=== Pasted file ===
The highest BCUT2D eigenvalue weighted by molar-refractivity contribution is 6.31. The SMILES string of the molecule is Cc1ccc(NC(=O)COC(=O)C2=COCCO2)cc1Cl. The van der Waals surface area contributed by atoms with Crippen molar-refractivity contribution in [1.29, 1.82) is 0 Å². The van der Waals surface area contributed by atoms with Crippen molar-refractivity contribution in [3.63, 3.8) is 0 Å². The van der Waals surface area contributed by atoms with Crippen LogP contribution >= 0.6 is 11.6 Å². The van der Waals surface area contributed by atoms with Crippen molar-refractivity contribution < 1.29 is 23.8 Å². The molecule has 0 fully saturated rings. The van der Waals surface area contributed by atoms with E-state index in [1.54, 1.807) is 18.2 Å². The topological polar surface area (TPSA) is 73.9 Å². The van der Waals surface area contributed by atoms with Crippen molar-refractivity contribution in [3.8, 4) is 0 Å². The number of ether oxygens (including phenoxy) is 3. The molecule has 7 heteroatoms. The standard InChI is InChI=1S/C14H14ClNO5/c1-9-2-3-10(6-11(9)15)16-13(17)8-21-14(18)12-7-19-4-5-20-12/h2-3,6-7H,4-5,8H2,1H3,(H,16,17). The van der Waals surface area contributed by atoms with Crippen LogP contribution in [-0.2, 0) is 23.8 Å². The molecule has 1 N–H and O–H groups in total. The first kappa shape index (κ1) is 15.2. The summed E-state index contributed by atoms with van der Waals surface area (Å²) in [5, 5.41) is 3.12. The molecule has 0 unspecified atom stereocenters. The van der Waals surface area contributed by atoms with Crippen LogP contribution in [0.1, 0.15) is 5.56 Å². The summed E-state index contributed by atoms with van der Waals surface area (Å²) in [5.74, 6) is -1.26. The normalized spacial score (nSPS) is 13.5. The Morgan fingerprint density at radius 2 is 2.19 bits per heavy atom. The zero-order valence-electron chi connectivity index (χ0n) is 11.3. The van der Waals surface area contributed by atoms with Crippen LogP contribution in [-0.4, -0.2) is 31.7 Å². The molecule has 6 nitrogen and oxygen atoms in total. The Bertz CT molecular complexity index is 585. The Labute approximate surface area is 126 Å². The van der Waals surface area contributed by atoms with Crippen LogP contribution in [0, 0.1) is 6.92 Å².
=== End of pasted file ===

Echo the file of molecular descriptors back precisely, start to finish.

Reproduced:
The highest BCUT2D eigenvalue weighted by molar-refractivity contribution is 6.31. The SMILES string of the molecule is Cc1ccc(NC(=O)COC(=O)C2=COCCO2)cc1Cl. The van der Waals surface area contributed by atoms with Crippen molar-refractivity contribution in [1.29, 1.82) is 0 Å². The van der Waals surface area contributed by atoms with Crippen molar-refractivity contribution in [3.63, 3.8) is 0 Å². The van der Waals surface area contributed by atoms with Crippen LogP contribution >= 0.6 is 11.6 Å². The van der Waals surface area contributed by atoms with Crippen molar-refractivity contribution < 1.29 is 23.8 Å². The molecule has 0 fully saturated rings. The van der Waals surface area contributed by atoms with E-state index in [1.54, 1.807) is 18.2 Å². The topological polar surface area (TPSA) is 73.9 Å². The van der Waals surface area contributed by atoms with Crippen molar-refractivity contribution in [3.8, 4) is 0 Å². The number of ether oxygens (including phenoxy) is 3. The molecule has 7 heteroatoms. The standard InChI is InChI=1S/C14H14ClNO5/c1-9-2-3-10(6-11(9)15)16-13(17)8-21-14(18)12-7-19-4-5-20-12/h2-3,6-7H,4-5,8H2,1H3,(H,16,17). The van der Waals surface area contributed by atoms with Crippen LogP contribution in [-0.2, 0) is 23.8 Å². The molecule has 1 N–H and O–H groups in total. The first kappa shape index (κ1) is 15.2. The summed E-state index contributed by atoms with van der Waals surface area (Å²) in [5, 5.41) is 3.12. The molecule has 0 unspecified atom stereocenters. The van der Waals surface area contributed by atoms with Crippen LogP contribution in [0.1, 0.15) is 5.56 Å². The summed E-state index contributed by atoms with van der Waals surface area (Å²) in [5.74, 6) is -1.26. The normalized spacial score (nSPS) is 13.5. The Morgan fingerprint density at radius 2 is 2.19 bits per heavy atom. The zero-order valence-electron chi connectivity index (χ0n) is 11.3. The van der Waals surface area contributed by atoms with Crippen LogP contribution in [-0.4, -0.2) is 31.7 Å². The molecule has 6 nitrogen and oxygen atoms in total. The Bertz CT molecular complexity index is 585. The Labute approximate surface area is 126 Å². The van der Waals surface area contributed by atoms with Crippen LogP contribution in [0, 0.1) is 6.92 Å².